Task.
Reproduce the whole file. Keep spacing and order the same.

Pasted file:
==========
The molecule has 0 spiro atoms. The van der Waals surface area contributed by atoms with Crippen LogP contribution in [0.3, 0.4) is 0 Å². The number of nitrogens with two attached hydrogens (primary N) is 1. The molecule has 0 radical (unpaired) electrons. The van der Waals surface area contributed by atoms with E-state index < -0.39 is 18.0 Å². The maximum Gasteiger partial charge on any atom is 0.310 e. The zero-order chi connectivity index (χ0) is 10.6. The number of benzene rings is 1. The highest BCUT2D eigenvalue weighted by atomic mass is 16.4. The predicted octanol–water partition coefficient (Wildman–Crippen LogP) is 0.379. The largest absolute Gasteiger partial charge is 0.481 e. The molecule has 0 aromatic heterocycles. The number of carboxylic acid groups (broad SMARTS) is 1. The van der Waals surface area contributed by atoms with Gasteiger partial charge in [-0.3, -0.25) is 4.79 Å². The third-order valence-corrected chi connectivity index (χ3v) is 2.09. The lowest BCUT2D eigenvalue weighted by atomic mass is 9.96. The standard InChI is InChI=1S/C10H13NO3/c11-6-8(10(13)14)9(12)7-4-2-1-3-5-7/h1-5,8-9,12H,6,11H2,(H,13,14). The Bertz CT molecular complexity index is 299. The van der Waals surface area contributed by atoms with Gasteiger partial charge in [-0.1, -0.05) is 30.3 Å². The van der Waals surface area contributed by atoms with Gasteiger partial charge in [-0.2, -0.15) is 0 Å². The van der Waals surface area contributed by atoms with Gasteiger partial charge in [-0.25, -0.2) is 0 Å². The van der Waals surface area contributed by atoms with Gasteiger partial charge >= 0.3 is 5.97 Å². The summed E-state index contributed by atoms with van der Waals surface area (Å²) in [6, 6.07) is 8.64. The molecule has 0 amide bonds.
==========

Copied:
The molecule has 0 spiro atoms. The van der Waals surface area contributed by atoms with Crippen LogP contribution in [0.3, 0.4) is 0 Å². The number of nitrogens with two attached hydrogens (primary N) is 1. The molecule has 0 radical (unpaired) electrons. The van der Waals surface area contributed by atoms with E-state index < -0.39 is 18.0 Å². The maximum Gasteiger partial charge on any atom is 0.310 e. The zero-order chi connectivity index (χ0) is 10.6. The number of benzene rings is 1. The highest BCUT2D eigenvalue weighted by atomic mass is 16.4. The predicted octanol–water partition coefficient (Wildman–Crippen LogP) is 0.379. The largest absolute Gasteiger partial charge is 0.481 e. The molecule has 0 aromatic heterocycles. The number of carboxylic acid groups (broad SMARTS) is 1. The van der Waals surface area contributed by atoms with Gasteiger partial charge in [-0.3, -0.25) is 4.79 Å². The third-order valence-corrected chi connectivity index (χ3v) is 2.09. The lowest BCUT2D eigenvalue weighted by atomic mass is 9.96. The standard InChI is InChI=1S/C10H13NO3/c11-6-8(10(13)14)9(12)7-4-2-1-3-5-7/h1-5,8-9,12H,6,11H2,(H,13,14). The Bertz CT molecular complexity index is 299. The van der Waals surface area contributed by atoms with Gasteiger partial charge in [-0.1, -0.05) is 30.3 Å². The van der Waals surface area contributed by atoms with Gasteiger partial charge in [-0.2, -0.15) is 0 Å². The van der Waals surface area contributed by atoms with Gasteiger partial charge in [-0.25, -0.2) is 0 Å². The van der Waals surface area contributed by atoms with Gasteiger partial charge >= 0.3 is 5.97 Å². The summed E-state index contributed by atoms with van der Waals surface area (Å²) in [6, 6.07) is 8.64. The molecule has 0 amide bonds.